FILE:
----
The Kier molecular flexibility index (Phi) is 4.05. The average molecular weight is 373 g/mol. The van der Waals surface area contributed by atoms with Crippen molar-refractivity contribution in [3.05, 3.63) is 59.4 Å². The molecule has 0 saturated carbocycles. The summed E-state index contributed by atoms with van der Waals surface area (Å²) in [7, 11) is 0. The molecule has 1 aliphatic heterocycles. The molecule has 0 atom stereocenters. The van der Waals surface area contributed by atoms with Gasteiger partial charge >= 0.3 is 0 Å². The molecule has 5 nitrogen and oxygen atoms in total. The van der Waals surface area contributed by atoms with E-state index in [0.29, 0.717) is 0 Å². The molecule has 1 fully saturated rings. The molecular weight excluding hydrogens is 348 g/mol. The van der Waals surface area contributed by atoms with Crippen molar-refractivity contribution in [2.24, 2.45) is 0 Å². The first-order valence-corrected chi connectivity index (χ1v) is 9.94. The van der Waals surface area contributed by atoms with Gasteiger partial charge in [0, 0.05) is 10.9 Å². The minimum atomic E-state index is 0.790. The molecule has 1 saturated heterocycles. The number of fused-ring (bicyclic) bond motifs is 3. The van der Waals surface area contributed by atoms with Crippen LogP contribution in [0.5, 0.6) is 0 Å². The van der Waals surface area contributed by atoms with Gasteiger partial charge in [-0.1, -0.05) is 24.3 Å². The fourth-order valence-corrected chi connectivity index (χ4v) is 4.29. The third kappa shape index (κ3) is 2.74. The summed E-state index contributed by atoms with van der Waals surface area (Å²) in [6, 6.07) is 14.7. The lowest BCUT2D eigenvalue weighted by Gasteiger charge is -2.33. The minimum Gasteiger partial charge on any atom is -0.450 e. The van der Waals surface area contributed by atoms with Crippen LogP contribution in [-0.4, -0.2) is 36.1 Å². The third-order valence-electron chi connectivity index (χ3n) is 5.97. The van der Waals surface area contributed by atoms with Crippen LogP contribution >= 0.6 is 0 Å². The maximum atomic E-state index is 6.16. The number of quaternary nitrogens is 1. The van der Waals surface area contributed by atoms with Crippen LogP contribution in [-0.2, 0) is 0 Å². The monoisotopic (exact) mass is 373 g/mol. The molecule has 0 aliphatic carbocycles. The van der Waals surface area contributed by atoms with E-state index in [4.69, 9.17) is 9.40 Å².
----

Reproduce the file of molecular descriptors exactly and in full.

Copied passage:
The Kier molecular flexibility index (Phi) is 4.05. The average molecular weight is 373 g/mol. The van der Waals surface area contributed by atoms with Crippen molar-refractivity contribution in [3.05, 3.63) is 59.4 Å². The molecule has 0 saturated carbocycles. The summed E-state index contributed by atoms with van der Waals surface area (Å²) in [7, 11) is 0. The molecule has 1 aliphatic heterocycles. The molecule has 0 atom stereocenters. The van der Waals surface area contributed by atoms with Gasteiger partial charge >= 0.3 is 0 Å². The molecule has 5 nitrogen and oxygen atoms in total. The van der Waals surface area contributed by atoms with E-state index in [0.29, 0.717) is 0 Å². The molecule has 1 fully saturated rings. The molecular weight excluding hydrogens is 348 g/mol. The van der Waals surface area contributed by atoms with Crippen molar-refractivity contribution in [2.24, 2.45) is 0 Å². The first-order valence-corrected chi connectivity index (χ1v) is 9.94. The van der Waals surface area contributed by atoms with Gasteiger partial charge in [0, 0.05) is 10.9 Å². The minimum atomic E-state index is 0.790. The molecule has 1 saturated heterocycles. The number of fused-ring (bicyclic) bond motifs is 3. The van der Waals surface area contributed by atoms with Crippen LogP contribution in [0.5, 0.6) is 0 Å². The van der Waals surface area contributed by atoms with Gasteiger partial charge in [-0.1, -0.05) is 24.3 Å². The fourth-order valence-corrected chi connectivity index (χ4v) is 4.29. The third kappa shape index (κ3) is 2.74. The summed E-state index contributed by atoms with van der Waals surface area (Å²) in [6, 6.07) is 14.7. The lowest BCUT2D eigenvalue weighted by Gasteiger charge is -2.33. The minimum Gasteiger partial charge on any atom is -0.450 e. The van der Waals surface area contributed by atoms with Crippen LogP contribution in [-0.4, -0.2) is 36.1 Å². The third-order valence-electron chi connectivity index (χ3n) is 5.97. The van der Waals surface area contributed by atoms with Crippen LogP contribution >= 0.6 is 0 Å². The maximum atomic E-state index is 6.16. The number of quaternary nitrogens is 1. The van der Waals surface area contributed by atoms with Crippen LogP contribution in [-0.2, 0) is 0 Å². The monoisotopic (exact) mass is 373 g/mol. The molecule has 0 aliphatic carbocycles. The van der Waals surface area contributed by atoms with E-state index in [4.69, 9.17) is 9.40 Å².